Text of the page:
The process of urbanization is central to the viciously exclusionary and unsustainable trajectory of the dominant developmental model. Urban development guided by linear thinking and extraction-oriented urban planning is pushing for expansion of cities outwards, upwards and downwards, and thus creating newer conflicts over resources, frequently leading to dispossession of periurban and rural communities. An uncritical pursuit of this variety of development has also brought a general lack of attachment with other forms of life. Urban life is now marked with a characteristic alienation from the key social-ecological processes which have historically made the survival of human societies possible. Another kind of separation that shapes the alienation of urban life is dissipating control over one’s environment which further widens the disconnect from the processes that affect us and limits possibilities of action.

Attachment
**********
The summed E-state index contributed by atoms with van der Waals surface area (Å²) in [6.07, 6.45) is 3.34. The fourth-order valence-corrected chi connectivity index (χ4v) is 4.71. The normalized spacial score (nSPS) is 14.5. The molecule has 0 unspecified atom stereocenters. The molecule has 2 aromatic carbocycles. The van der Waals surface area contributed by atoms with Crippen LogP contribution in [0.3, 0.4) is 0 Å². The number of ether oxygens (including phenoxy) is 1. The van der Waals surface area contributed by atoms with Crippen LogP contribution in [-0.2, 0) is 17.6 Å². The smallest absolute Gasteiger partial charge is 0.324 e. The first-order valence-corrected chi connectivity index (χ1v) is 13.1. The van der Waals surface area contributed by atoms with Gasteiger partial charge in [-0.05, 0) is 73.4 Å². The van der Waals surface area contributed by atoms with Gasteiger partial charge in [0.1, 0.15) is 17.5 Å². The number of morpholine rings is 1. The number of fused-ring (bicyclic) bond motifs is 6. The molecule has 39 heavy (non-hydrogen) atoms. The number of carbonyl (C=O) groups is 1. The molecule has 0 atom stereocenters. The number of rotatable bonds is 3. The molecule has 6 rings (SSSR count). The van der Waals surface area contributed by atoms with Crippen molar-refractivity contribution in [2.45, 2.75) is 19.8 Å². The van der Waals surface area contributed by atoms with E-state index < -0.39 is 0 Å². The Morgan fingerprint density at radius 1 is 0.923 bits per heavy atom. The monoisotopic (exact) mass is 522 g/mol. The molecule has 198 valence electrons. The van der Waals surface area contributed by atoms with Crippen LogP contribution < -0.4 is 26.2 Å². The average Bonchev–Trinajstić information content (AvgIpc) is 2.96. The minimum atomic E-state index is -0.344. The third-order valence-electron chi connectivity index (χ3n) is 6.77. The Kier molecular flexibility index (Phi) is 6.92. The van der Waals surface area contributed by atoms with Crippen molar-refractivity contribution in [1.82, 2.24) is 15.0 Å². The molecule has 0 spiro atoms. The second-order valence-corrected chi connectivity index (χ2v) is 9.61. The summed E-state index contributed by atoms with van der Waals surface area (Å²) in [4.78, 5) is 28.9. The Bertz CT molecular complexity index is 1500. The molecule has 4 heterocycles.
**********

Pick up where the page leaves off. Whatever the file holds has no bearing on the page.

It is not surprising then that the proportion of urban food supplies being sourced from distant rural regions continues to grow, while the vast tracts of urban and peri-urban land are being consumed by the speculative growth of rent-seeking real estate. As a result, the ecological footprint of urban regions, especially that of food supply chains has grown huge. Also, tens of thousands of tonnes of waste generated in cities every day is getting piled up in landfills which have now become garbage mountains.